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Liquidity Problems Don't Mean Another Crisis Is Coming

Fixed-income investors remain skittish, but it's just the throes of a market getting used to corporates dominating instead of Treasuries.

What the heck is going on around here?

In the last few weeks, two different instances of unsubstantiated and sometimes bizarre rumors have resulted in investors flying headlong out of various credit markets into the safe confines of the Treasury market. These instances, including yesterday's rumor-induced buying, were a reminder that the market still hasn't entirely gotten over last year's Asian crisis.

Because of that crisis, the fixed-income markets are still averse to risk, and they're suffering from a lack of liquidity, or the ability to trade quickly and easily. But those factors are clashing with the record level of new corporate-bond issuance -- responsible for a widening in yield spreads (the difference in basis points between the yields on Treasury securities and those on corporate bonds) to Asian-crisis-type levels.

Some are pointing to the widened spreads and lack of liquidity as evidence that some kind of credit crisis could happen again. This running-scared mentality is exacerbated by fear that the

Federal Reserve

will continue to raise rates and by general worry about


computer problems.

But some market watchers say the failure of spreads to snap back to precrisis levels stems from a shift in the credit market's makeup, from domination by Treasury supply to domination by corporate supply. The decline in Treasury supply -- which should continue for the foreseeable future -- is something the market is only now being forced to deal with.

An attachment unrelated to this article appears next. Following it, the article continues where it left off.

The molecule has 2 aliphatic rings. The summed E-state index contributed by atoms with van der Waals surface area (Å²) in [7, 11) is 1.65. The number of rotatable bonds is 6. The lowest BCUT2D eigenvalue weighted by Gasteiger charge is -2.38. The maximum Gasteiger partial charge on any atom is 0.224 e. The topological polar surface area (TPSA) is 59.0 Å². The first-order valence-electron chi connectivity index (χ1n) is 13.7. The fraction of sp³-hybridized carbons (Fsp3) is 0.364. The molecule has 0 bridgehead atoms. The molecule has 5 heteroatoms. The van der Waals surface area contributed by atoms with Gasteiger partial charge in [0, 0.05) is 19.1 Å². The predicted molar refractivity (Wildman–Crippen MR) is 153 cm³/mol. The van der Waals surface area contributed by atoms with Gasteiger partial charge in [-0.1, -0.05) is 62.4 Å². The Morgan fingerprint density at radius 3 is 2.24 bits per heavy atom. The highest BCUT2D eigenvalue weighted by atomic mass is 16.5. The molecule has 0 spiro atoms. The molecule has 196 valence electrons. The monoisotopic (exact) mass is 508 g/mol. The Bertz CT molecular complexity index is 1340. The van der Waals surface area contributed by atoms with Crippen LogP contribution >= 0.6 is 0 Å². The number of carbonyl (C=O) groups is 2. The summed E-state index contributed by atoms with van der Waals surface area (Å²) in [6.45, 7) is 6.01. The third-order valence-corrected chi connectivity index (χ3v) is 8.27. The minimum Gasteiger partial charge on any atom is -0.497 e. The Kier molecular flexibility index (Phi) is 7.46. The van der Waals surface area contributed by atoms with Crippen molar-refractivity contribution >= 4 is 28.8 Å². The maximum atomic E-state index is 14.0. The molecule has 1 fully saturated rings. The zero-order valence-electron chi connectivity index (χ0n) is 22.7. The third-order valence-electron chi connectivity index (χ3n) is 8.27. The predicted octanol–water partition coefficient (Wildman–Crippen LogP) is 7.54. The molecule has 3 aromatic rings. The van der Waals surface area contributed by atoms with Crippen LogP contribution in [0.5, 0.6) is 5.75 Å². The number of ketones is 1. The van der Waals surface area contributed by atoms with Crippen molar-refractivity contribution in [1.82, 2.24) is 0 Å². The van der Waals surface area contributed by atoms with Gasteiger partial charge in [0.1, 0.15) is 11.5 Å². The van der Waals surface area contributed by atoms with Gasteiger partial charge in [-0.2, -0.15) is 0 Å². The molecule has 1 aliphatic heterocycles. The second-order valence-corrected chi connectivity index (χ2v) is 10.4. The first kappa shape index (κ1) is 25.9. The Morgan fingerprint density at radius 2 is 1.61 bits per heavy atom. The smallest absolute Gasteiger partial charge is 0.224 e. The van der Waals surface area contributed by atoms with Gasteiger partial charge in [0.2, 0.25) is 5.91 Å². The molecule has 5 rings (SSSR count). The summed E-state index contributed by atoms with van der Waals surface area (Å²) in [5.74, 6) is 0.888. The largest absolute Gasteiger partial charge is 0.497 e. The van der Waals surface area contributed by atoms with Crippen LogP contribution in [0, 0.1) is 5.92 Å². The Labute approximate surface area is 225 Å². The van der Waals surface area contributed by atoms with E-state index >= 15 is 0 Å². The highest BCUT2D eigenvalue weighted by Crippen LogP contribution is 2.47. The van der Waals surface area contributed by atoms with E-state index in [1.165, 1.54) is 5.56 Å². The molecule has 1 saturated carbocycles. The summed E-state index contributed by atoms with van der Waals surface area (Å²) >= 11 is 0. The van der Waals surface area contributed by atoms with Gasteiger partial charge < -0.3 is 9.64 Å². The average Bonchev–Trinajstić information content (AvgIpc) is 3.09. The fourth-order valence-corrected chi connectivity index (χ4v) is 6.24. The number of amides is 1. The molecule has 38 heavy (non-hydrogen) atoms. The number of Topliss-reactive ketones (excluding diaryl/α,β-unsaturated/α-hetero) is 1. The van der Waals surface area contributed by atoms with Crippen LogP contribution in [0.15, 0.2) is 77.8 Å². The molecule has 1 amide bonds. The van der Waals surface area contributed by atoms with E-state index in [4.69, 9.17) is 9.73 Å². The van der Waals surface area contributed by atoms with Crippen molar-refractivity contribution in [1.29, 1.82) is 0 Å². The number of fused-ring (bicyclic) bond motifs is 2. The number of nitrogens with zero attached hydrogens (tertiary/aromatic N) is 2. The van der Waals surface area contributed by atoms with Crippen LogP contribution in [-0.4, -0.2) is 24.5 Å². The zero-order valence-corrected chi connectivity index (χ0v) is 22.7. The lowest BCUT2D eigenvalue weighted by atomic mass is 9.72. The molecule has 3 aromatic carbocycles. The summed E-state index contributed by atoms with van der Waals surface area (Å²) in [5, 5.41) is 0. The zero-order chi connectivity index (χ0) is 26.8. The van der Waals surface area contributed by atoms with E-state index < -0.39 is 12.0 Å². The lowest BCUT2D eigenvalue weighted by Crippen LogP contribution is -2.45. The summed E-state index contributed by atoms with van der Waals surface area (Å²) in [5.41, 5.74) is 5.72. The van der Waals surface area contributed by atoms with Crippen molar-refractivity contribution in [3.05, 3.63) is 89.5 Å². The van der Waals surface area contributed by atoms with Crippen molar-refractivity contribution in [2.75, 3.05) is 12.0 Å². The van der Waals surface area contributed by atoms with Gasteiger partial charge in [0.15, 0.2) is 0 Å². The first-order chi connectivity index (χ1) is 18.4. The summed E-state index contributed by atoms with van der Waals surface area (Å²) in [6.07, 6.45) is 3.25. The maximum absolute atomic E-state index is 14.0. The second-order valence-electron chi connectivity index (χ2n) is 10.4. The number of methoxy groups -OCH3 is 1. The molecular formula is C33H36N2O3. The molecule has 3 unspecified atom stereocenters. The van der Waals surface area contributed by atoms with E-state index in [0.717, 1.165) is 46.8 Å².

Nobody's Trading

What's scared people this year is that technical factors -- or unproven rumors -- are resulting in violent one-day swings in the bond market, such as yesterday, when just about every dealer under the sun was rumored to have lost millions in derivatives transactions.

But the Treasury market has been volatile this year for a good reason -- nobody's trading. Dealers scaled back their volume after last year's crisis and haven't been willing to risk the same amount of capital as last year. On average, $75 billion of securities were traded daily in last year's third quarter, according to tracker


-- compared with about 70% of that for an average day last month.

"It does give rise to a tendency to overreact to news and rumors," says Tony Crescenzi, chief bond market strategist at

Miller Tabak Hirsch

. "The long list

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of those rumored to have lost money we had yesterday is just indicative of a market reaching for answers."

It's one factor in why corporate spreads have widened out. That and the market's being overwhelmed by more corporate deals than ever. Corporate-bond issuance this year so far totals $512 billion, compared with $502 billion through this point in 1998, according to

Thomson Global Markets

. Though some corporate treasurers are clearly loading up on capital now because they're worried about Y2K, sources believe this is bigger than a temporary Y2K phenomenon. They believe the spread widening is endemic of a market adjusting to a heavy, institutionalized level of corporate issuance and a continually shrinking level of Treasury sales.